So with deep gulps of fresh air in my lungs I’m starting to get involved in the mental health peer recovery movement, also known as the consumer/survivor/ex-patient (c/s/x) movement of people who live with a mental health diagnosis.  This movement wants to transform the way that mental health is talked about and treated, and for me this extends to faith communities.  I’m using my ministry and theology studies, combined with my own lived experience, to talk about stigma in faith communities and find ways to make faith communities more welcoming to people who live with mental health conditions.  I gave my first presentation earlier this year at a local gathering of peers, and I am presenting a workshop this weekend at Alternatives, a national conference of the c/s/x movement.  My hope is that my words and reflections will resonate, and that I can continue to meet others who share a desire to transform faith communities into places of healing and refuge, free from shame and stigma.  I welcome your prayers, support as I continue to discern this possible emerging ministry.

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When we tremble and fall down

I was walking to the cafe when I saw the sirens.  Firetruck. Ambulance.  Was someone hurt?  As I neared the entrance they were wheeling him out.  Eyes open, alert, gurney tilted to a seated position.  I didn’t want to stare, I’ve been in similar shoes and I hated the stares.  But as I was looking away, in the corner of my eye I caught the movement.  The trembling shake, the arms not quite settled, and asked myself a question I already knew the answer to.

Walking into the cafe I saw the gawkers still staring out of the window at the ambulance.  Someone asked the waitstaff what happened and the answer to my question was what I guessed: “He had a seizure.”

“Poor thing.”

Yes, it’s a common phrase.  But do people ever stop to think about what they’re saying?

Poor thing.

When did he cease to be a human being and become a thing?  Did he become an object to stare at and to pity the second he fell down convulsing?

I didn’t stay in the cafe.  I didn’t feel comfortable among the pitying gawkers.  I walked around the block, and in my mind I was rushing back to the ambulance to say something.  To tell him, I know what it’s like.  I get it.  Me too.  I see you.  Not as a curiosity, not as an object.  I see you as a person who sometimes trembles, who sometimes falls down, who sometimes needs a hand.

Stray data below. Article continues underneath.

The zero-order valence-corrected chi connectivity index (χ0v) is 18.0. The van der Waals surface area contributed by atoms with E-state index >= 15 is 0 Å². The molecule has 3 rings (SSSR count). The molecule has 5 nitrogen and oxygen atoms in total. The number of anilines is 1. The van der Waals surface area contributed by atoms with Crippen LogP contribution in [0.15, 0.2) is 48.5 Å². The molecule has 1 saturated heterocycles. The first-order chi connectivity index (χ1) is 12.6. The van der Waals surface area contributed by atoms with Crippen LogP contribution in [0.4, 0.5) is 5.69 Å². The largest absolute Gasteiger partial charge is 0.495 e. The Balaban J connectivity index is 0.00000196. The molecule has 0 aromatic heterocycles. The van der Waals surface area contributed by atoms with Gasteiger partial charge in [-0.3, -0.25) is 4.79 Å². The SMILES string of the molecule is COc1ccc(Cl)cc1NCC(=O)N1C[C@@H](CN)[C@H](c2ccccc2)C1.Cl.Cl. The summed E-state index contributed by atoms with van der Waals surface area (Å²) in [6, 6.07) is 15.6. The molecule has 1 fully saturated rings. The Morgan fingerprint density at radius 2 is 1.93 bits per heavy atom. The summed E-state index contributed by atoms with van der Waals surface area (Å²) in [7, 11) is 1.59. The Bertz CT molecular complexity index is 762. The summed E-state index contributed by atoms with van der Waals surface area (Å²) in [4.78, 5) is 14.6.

JUST LIKE EVERY ONE OF THOSE PEOPLE STARING AT YOU.  At us.

We epileptics make people uncomfortable when we shake.  We remind people how out of control life is.  We remind them that at any minute they too could fall down, that they’re not as independent as they think they are.  And that reminder, it terrifies them.  We terrify them.  So they distance themselves from us.  We become poor things, Others.

In some cultures the epileptic is honored as a holy person.  Seizures are a sign of connection to the Divine.

In my mind I went back to the cafe and addressed the gawkers.
Can you shift your gaze?
What if, instead of staring in pity and fear, you saw a person having a seizure as your teacher?  As a holy messenger, telling you:
We need one another.
We all tremble, we all fall down, we all need a hand.

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Armchair epilepsy experts

Epilepsy is in the news again in Minnesota, after the head coach of the Minnesota Gopher’s football team, Jerry Kill, had another seizure during a game.  Instead of the typical armchair quarterbacking after a game, commentators and fans are weighing in on a neurological condition most know nothing about and calling for Coach Kill to retire or resign.  The comments follow a pattern familiar to anyone who lives with a disability or chronic illness–not because of what will be said, but because of what won’t be said.

What’s said:

“I just think that for the good of the team he ought to resign.  I mean, he has a duty to the fans!  It would be for his own good to retire.  Really, it’s the best thing to do for everyone involved.  Don’t get me wrong, I don’t have a problem with people with epilepsy!  I’m totally not bothered if people have seizures…”

What’s not said:

“…as long as I don’t have to look at them, or be expected to show compassion when they have a seizure.
…as long as they don’t inconvenience me.